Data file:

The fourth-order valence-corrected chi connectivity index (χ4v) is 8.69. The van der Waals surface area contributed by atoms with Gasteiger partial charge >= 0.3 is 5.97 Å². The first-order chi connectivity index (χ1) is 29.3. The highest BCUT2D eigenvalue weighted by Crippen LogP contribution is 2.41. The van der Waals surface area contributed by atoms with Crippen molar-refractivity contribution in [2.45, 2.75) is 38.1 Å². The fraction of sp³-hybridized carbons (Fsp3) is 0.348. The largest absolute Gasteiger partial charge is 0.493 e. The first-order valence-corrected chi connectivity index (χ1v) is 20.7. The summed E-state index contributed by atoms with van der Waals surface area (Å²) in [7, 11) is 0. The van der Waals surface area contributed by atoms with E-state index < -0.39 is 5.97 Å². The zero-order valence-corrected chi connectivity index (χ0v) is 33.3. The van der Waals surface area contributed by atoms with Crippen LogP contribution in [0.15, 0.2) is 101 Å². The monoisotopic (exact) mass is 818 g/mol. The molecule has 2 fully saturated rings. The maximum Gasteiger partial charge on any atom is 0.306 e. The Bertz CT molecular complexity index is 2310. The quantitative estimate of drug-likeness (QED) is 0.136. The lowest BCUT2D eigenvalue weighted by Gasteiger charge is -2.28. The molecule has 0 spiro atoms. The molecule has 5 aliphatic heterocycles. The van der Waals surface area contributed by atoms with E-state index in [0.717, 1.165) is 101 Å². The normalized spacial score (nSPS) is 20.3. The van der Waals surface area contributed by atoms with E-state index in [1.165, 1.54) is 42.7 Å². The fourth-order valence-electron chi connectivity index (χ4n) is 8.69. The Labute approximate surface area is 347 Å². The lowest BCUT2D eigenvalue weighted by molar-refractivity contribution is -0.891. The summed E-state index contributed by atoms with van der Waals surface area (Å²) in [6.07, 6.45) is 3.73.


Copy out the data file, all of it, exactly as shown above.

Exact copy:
The fourth-order valence-corrected chi connectivity index (χ4v) is 8.69. The van der Waals surface area contributed by atoms with Gasteiger partial charge >= 0.3 is 5.97 Å². The first-order chi connectivity index (χ1) is 29.3. The highest BCUT2D eigenvalue weighted by Crippen LogP contribution is 2.41. The van der Waals surface area contributed by atoms with Crippen molar-refractivity contribution in [2.45, 2.75) is 38.1 Å². The fraction of sp³-hybridized carbons (Fsp3) is 0.348. The largest absolute Gasteiger partial charge is 0.493 e. The first-order valence-corrected chi connectivity index (χ1v) is 20.7. The summed E-state index contributed by atoms with van der Waals surface area (Å²) in [7, 11) is 0. The van der Waals surface area contributed by atoms with E-state index < -0.39 is 5.97 Å². The zero-order valence-corrected chi connectivity index (χ0v) is 33.3. The van der Waals surface area contributed by atoms with Crippen LogP contribution in [0.15, 0.2) is 101 Å². The monoisotopic (exact) mass is 818 g/mol. The molecule has 2 fully saturated rings. The maximum Gasteiger partial charge on any atom is 0.306 e. The Bertz CT molecular complexity index is 2310. The quantitative estimate of drug-likeness (QED) is 0.136. The lowest BCUT2D eigenvalue weighted by Gasteiger charge is -2.28. The molecule has 0 spiro atoms. The molecule has 5 aliphatic heterocycles. The van der Waals surface area contributed by atoms with E-state index in [0.717, 1.165) is 101 Å². The normalized spacial score (nSPS) is 20.3. The van der Waals surface area contributed by atoms with E-state index in [1.165, 1.54) is 42.7 Å². The fourth-order valence-electron chi connectivity index (χ4n) is 8.69. The Labute approximate surface area is 347 Å². The lowest BCUT2D eigenvalue weighted by molar-refractivity contribution is -0.891. The summed E-state index contributed by atoms with van der Waals surface area (Å²) in [6.07, 6.45) is 3.73.